If you order meals on a delivery app, you might be under the impression that a lot of new restaurants are popping up west of the Centro. But your MrBeast burger, Crunch pizza, and Avocalia avocado toast are actually coming from the same place.
That’s because ghost kitchens, also called virtual kitchens, dark kitchens, and cloud kitchens, grew in popularity during the pandemic.
And there’s a big one in Mérida. A company called Foodology operates as Bamboo Wok, Brunch & Munch, Freshlab, The Crunch pizza, Burritos & Co., and Avocalia, among other names. It has at least three burger brands. Get Smashed Burger competes with two celebrity names: MrBeast Burger, named for a hugely popular American YouTuber, and Dembow by Meluma, a Colombian rapper.
The logo for each has a distinct look and mood. But while they look like different restaurants on the app, they’re really under the same roof, in a strip mall on Avenida Jacinto Canek.
Colombia-based Foodology was founded in 2019 — just before the pandemic-fueled restaurant delivery boom. They state online that they are “scaling restaurant brands across Latin America.”
Foodology is apparently spending money to get on top of searches, as well. A Rappi search for “huevos motuleños” resulted in two of their breakfast restaurants at the top — neither selling huevos motuleños. A search for “avocado toast” included two of their brands, selling what looked like the same thing and crowding out local independent restaurants from the screen.
While restaurants are again serving in their own dining rooms, ghost kitchens remain a growing option on meal delivery apps such as Rappi and Uber Eats.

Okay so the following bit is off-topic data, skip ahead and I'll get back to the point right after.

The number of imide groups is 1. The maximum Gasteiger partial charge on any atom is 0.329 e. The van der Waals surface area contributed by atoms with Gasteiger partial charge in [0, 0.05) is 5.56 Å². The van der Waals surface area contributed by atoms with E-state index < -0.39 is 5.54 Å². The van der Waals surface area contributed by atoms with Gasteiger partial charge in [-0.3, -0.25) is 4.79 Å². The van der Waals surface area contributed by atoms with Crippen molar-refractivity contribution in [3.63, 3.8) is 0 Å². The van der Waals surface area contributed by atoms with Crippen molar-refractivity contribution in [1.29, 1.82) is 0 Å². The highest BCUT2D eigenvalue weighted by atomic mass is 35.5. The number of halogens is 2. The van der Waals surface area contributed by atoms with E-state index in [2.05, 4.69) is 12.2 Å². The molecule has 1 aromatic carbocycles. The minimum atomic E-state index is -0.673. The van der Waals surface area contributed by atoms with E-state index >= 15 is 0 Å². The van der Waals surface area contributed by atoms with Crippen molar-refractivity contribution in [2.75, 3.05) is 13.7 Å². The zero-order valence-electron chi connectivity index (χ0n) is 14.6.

Unlike kitchen groups that bring in existing restaurants, Foodology creates its own brands and menus from scratch based on consumer data compiled from the orders they receive. They study how many times a diner returns and why.
The ghost-kitchen trend could represent a sea change in Mexico, where most restaurants are independently owned.
The global virtual kitchen market was valued at just over $43 billion in 2019 and is poised to grow to $71.4 billion by 2030, according to Statista.
The trend could also represent opportunities for local, independent operations or smaller chains that see a brighter future in a delivery-only format. Existing brick-and-mortar restaurants can also link up with one of several companies that specialize in developing and promoting ghost kitchens. A recent order from Bostons was indicated to be from a virtual kitchen and not one of their full-service restaurants in Mérida.
According to Business Insider Mexico, it takes Foodology six weeks to go from searching for kitchen space to actually selling food online.